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Sequential city growth in the US: does age matter?

  • María Sánchez-Vidal


    (Universitat de Barcelona & IEB)

  • Rafael González-Val


    (Universidad de Zaragoza & IEB)

  • Elisabet Viladecans-Marsal


    (Universitat de Barcelona & IEB)

We provide empirical evidence of the dynamics of city size distribution for the whole of the twentieth century in U.S. cities and metropolitan areas. We focus our analysis on the new cities that were created during the period of analysis. The main contribution of this paper, therefore, is the parametric and nonparametric analysis of the population growth experienced by these new-born cities. Our results enable us to confirm that, when cities appear, they grow very rapidly and, as the decades pass, their growth slows or even falls into decline. This is consistent with the theoretical framework regarding mean reversion (convergence) in the steady state and with the theories of sequential city growth.

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Paper provided by Institut d'Economia de Barcelona (IEB) in its series Working Papers with number 2013/1.

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Length: 29 pages
Date of creation: 2013
Date of revision:
Handle: RePEc:ieb:wpaper:2013/6/doc2013-1
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  1. Jordan Rappaport & Jeffrey D. Sachs, 2001. "The U.S. as a coastal nation," Research Working Paper RWP 01-11, Federal Reserve Bank of Kansas City.
  2. Linda Harris Dobkins & Yannis M. Ioannides, 1999. "Spatial Interactions Among U.S. Cities: 1900-1990," Discussion Papers Series, Department of Economics, Tufts University 9913, Department of Economics, Tufts University.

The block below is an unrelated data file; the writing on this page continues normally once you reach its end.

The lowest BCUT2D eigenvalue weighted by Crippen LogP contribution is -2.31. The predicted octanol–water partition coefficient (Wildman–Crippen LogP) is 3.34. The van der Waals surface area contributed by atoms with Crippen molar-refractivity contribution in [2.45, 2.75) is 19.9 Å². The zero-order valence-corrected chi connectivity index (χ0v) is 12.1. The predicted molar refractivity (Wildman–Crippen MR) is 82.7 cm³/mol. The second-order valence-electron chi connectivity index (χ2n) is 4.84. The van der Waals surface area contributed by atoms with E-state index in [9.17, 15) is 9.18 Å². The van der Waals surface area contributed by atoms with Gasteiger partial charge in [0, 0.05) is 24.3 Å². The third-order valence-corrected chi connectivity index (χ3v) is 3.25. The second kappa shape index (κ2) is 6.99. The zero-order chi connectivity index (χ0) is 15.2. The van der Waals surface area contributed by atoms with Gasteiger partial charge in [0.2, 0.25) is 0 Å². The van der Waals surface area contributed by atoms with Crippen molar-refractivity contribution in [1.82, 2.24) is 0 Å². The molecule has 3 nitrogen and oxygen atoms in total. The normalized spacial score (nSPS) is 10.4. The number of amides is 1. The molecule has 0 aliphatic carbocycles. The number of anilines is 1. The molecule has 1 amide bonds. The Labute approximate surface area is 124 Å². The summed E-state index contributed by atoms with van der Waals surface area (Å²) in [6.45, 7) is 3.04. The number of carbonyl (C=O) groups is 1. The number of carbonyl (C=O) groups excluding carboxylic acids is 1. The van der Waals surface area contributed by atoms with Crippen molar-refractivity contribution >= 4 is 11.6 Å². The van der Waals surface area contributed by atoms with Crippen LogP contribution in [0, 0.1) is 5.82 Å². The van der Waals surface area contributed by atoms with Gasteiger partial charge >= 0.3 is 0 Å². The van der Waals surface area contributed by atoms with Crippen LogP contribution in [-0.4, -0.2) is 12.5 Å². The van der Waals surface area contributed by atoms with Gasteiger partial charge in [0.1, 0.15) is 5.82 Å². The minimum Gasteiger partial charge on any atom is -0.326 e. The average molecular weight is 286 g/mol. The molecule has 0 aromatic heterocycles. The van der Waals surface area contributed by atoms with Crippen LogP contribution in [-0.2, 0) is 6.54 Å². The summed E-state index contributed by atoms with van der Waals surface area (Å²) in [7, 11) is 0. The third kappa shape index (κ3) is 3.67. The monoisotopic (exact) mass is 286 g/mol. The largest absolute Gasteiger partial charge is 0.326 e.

3. Kris James Mitchener & Ian W. McLean, 2001. "The Productivity of U.S. States Since 1880," School of Economics Working Papers 2001-08, University of Adelaide, School of Economics.
  4. Südekum, Jens & Giesen, Kristian, 2013. "City Age and City Size," Annual Conference 2013 (Duesseldorf): Competition Policy and Regulation in a Global Economic Order 79996, Verein für Socialpolitik / German Economic Association.
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  7. repec:oup:qjecon:v:127:y:2012:i:2:p:587-644 is not listed on IDEAS
  8. Kim, Sukkoo & Margo, Robert A., 2004. "Historical perspectives on U.S. economic geography," Handbook of Regional and Urban Economics, in: J. V. Henderson & J. F. Thisse (ed.), Handbook of Regional and Urban Economics, edition 1, volume 4, chapter 66, pages 2981-3019 Elsevier.
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  12. Bosker, Maarten & Brakman, Steven & Garretsen, Harry & Schramm, Marc, 2008. "A century of shocks: The evolution of the German city size distribution 1925-1999," Regional Science and Urban Economics, Elsevier, vol. 38(4), pages 330-347, July.
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  18. Cuberes David, 2009. "A Model of Sequential City Growth," The B.E. Journal of Macroeconomics, De Gruyter, vol. 9(1), pages 1-41, May.
  19. Hoyt Bleakley & Jeffrey Lin, 2011. "Portage and path dependence," Working Papers 11-38, Federal Reserve Bank of Philadelphia.
  20. Cuberes, David, 2011. "Sequential city growth: Empirical evidence," Journal of Urban Economics, Elsevier, vol. 69(2), pages 229-239, March.
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  23. Jan Eeckhout, 2004. "Gibrat's Law for (All) Cities," American Economic Review, American Economic Association, vol. 94(5), pages 1429-1451, December.
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